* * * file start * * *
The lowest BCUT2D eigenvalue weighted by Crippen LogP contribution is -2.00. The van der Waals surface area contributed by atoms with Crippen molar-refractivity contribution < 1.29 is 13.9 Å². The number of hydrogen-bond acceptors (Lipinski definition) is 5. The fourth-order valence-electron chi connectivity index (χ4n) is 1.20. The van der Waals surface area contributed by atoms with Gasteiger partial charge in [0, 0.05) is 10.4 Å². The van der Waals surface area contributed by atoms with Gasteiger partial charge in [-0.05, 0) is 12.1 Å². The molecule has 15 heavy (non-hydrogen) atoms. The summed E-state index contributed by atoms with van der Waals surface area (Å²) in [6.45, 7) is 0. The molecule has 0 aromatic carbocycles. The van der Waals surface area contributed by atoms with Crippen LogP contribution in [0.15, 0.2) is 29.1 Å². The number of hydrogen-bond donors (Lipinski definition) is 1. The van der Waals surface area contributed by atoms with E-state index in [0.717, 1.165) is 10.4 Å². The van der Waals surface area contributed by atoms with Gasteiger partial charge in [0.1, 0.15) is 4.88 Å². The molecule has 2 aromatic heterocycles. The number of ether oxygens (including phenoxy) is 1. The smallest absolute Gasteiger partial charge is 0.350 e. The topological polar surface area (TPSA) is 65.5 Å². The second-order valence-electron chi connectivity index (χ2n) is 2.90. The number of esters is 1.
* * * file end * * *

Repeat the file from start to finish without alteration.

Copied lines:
The lowest BCUT2D eigenvalue weighted by Crippen LogP contribution is -2.00. The van der Waals surface area contributed by atoms with Crippen molar-refractivity contribution < 1.29 is 13.9 Å². The number of hydrogen-bond acceptors (Lipinski definition) is 5. The fourth-order valence-electron chi connectivity index (χ4n) is 1.20. The van der Waals surface area contributed by atoms with Gasteiger partial charge in [0, 0.05) is 10.4 Å². The van der Waals surface area contributed by atoms with Gasteiger partial charge in [-0.05, 0) is 12.1 Å². The molecule has 15 heavy (non-hydrogen) atoms. The summed E-state index contributed by atoms with van der Waals surface area (Å²) in [6.45, 7) is 0. The molecule has 0 aromatic carbocycles. The van der Waals surface area contributed by atoms with Crippen LogP contribution in [0.15, 0.2) is 29.1 Å². The number of hydrogen-bond donors (Lipinski definition) is 1. The van der Waals surface area contributed by atoms with E-state index in [0.717, 1.165) is 10.4 Å². The van der Waals surface area contributed by atoms with Gasteiger partial charge in [0.1, 0.15) is 4.88 Å². The molecule has 2 aromatic heterocycles. The number of ether oxygens (including phenoxy) is 1. The smallest absolute Gasteiger partial charge is 0.350 e. The topological polar surface area (TPSA) is 65.5 Å². The second-order valence-electron chi connectivity index (χ2n) is 2.90. The number of esters is 1.